Adding a new dimension to urban planning

A unique urban planning firm, made up entirely of Black women, is making a difference in communities of color.
4:43 | 07/20/20

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Transcript for Adding a new dimension to urban planning
Now to a new dimension in urban planning, taking the personality of a community more deeply into account when making decisions about it. Our ABC transportation correspondent gio Benitez joins us with more. This is very interesting. Reporter: In some communities just getting from point a to point B is an incredibly difficult task, so right now we're introducing you to a group of women hoping to make a big impact one road at a time. In city after city, this is the new reality -- streets closed down to traffic, parking spots turned into outdoor dining. But for some, these changes are triggering a moment of reckoning and Dr. Destiny Thomas is on the front lines. For you that speed hump? It represents so much. It's an act of atonement. Reporter: For Dr. Thomas, there's more to the road than meets the eye. This speed hump suggests that someone took the time to go to every house on this block. Reporter: She runs a unique California firm from L.A. To Oakland, comprised solely of black women, the thrivance group, urban planners focused on how people of color move throughout American cities. I'm working in the interest in rooting out racism from every mode. I should be able to wake up and choose for myself how I want to get to where I'm going. That shouldn't be the most stressful decision of my day and right now for a lot of people it is. Reporter: She says the key to helping a community is by engaging directly with its residents. Hearing their needs, for example, to many adding a bike lane may seem like a big help. In a community that's not seen any commitment, investment or anyone leaning into the overall well-being of the community, the bike lane is a telltale sign that cost of living is going up. You don't want to change something so much that other people come in and displace the residents. Exactly, and the way you avoid that is by bringing community along every step of the way. Implementing it in the way that matches values. Reporter: One of those members of the community, a woman from Oakland thinking outside the box. This bike plan in the middle of the street. In the middle of the street. This is what it means to listen to members of the community, because here you didn't want to traditional bike plans on the side of the road. Right, we wanted to reflect the culture. Reporter: And watch what happens as we're talking about issues on the road -- a car accident just we just saw an accident right now. That speaks to an issue with the streets. Yes, there are not many ways to make left and right turns. There's only one lane. It's not how we naturally kind of drive in east Oakland, and so it's creating additional issues like that. Greetings from Oakland, California. Reporter: In Oakland, the strategic planner now finds herself trying to help the community she grew up in. We were talking about biking and walking and I was like, yeah, in theory, sure, let's bike and walk, but not everybody can do that and not everybody can be a commuter. I think we tend to plan for people who have resources and then we expect everybody else to fall in line. Why is that? I can't really say anything else but racism. Seriously, I don't know what else to kind of attribute it to. Reporter: An opportunity to be truly heard. With the pandemic changing transportation as we've know it and the black lives matter movement putting a spotlight on these issues -- Now's not the time to judge why people choose to move and navigate space the way that they do. If you live in a body that looks like mine, or if you're a trans black woman or a young black man man, the odds are stacked against you no matter what mode you choose. Gio joins us now. These women were so powerful and so incredible, I'm curious, how are officials reacting to their suggestions? Well, Amy, I got to tell you, local officials in L.A. And Oakland, they are listening. In fact, several changes are under way. Dr. Thomas says a lot more needs to be done. She hopes this message spreads far beyond California to every city in America. I think that's a hope we can all share, gio. Thank you very much for that very incredible report. We appreciate it.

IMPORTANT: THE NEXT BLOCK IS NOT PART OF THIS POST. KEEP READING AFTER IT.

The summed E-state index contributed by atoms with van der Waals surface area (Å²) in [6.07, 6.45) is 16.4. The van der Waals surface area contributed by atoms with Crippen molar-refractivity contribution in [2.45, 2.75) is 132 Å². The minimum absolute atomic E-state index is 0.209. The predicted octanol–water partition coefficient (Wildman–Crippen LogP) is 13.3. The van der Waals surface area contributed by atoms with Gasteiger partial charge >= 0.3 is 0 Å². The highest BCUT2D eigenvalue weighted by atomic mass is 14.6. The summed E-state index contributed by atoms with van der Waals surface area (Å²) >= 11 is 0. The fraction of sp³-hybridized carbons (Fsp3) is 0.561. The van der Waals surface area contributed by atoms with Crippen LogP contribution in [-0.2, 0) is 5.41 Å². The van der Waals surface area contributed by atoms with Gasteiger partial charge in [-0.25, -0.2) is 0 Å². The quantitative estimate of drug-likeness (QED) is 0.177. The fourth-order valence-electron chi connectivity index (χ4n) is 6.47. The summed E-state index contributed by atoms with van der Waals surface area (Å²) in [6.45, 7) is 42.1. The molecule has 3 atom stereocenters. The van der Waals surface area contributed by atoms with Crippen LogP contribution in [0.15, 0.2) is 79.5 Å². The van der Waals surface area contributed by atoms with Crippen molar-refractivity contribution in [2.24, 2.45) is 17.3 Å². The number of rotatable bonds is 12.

This transcript has been automatically generated and may not be 100% accurate.

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